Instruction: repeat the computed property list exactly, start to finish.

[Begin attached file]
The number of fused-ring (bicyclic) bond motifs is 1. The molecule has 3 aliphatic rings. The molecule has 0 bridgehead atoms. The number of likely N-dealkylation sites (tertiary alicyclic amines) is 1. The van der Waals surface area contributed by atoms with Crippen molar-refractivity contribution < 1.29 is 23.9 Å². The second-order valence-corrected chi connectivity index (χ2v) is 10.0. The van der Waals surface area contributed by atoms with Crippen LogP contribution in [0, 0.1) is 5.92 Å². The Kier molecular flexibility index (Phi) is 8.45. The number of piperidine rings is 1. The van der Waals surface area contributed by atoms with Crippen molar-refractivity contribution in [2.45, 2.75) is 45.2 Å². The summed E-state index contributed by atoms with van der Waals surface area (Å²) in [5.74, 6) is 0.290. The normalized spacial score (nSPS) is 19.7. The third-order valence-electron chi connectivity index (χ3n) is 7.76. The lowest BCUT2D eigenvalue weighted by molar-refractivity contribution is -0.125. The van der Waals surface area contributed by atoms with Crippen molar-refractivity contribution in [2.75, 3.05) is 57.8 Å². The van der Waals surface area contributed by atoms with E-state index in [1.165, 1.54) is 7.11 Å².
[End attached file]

The number of fused-ring (bicyclic) bond motifs is 1. The molecule has 3 aliphatic rings. The molecule has 0 bridgehead atoms. The number of likely N-dealkylation sites (tertiary alicyclic amines) is 1. The van der Waals surface area contributed by atoms with Crippen molar-refractivity contribution < 1.29 is 23.9 Å². The second-order valence-corrected chi connectivity index (χ2v) is 10.0. The van der Waals surface area contributed by atoms with Crippen LogP contribution in [0, 0.1) is 5.92 Å². The Kier molecular flexibility index (Phi) is 8.45. The number of piperidine rings is 1. The van der Waals surface area contributed by atoms with Crippen molar-refractivity contribution in [2.45, 2.75) is 45.2 Å². The summed E-state index contributed by atoms with van der Waals surface area (Å²) in [5.74, 6) is 0.290. The normalized spacial score (nSPS) is 19.7. The third-order valence-electron chi connectivity index (χ3n) is 7.76. The lowest BCUT2D eigenvalue weighted by molar-refractivity contribution is -0.125. The van der Waals surface area contributed by atoms with Crippen molar-refractivity contribution in [2.75, 3.05) is 57.8 Å². The van der Waals surface area contributed by atoms with E-state index in [1.165, 1.54) is 7.11 Å².